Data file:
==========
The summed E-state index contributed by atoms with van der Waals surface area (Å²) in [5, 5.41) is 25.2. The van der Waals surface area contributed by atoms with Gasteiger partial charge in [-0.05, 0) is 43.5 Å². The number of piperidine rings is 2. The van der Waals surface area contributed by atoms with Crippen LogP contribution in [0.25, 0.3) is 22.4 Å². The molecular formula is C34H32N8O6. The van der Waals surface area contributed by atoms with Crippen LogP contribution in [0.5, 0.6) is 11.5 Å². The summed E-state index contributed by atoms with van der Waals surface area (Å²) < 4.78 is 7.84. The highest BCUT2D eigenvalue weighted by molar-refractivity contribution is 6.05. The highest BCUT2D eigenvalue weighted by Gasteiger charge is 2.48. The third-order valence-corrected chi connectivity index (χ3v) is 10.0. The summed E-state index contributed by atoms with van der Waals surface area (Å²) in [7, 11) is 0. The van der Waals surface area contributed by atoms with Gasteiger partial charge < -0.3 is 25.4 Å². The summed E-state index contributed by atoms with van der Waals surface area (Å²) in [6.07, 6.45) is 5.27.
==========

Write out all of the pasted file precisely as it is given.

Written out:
The summed E-state index contributed by atoms with van der Waals surface area (Å²) in [5, 5.41) is 25.2. The van der Waals surface area contributed by atoms with Gasteiger partial charge in [-0.05, 0) is 43.5 Å². The number of piperidine rings is 2. The van der Waals surface area contributed by atoms with Crippen LogP contribution in [0.25, 0.3) is 22.4 Å². The molecular formula is C34H32N8O6. The van der Waals surface area contributed by atoms with Crippen LogP contribution in [0.5, 0.6) is 11.5 Å². The summed E-state index contributed by atoms with van der Waals surface area (Å²) < 4.78 is 7.84. The highest BCUT2D eigenvalue weighted by molar-refractivity contribution is 6.05. The highest BCUT2D eigenvalue weighted by Gasteiger charge is 2.48. The third-order valence-corrected chi connectivity index (χ3v) is 10.0. The summed E-state index contributed by atoms with van der Waals surface area (Å²) in [7, 11) is 0. The van der Waals surface area contributed by atoms with Gasteiger partial charge < -0.3 is 25.4 Å². The summed E-state index contributed by atoms with van der Waals surface area (Å²) in [6.07, 6.45) is 5.27.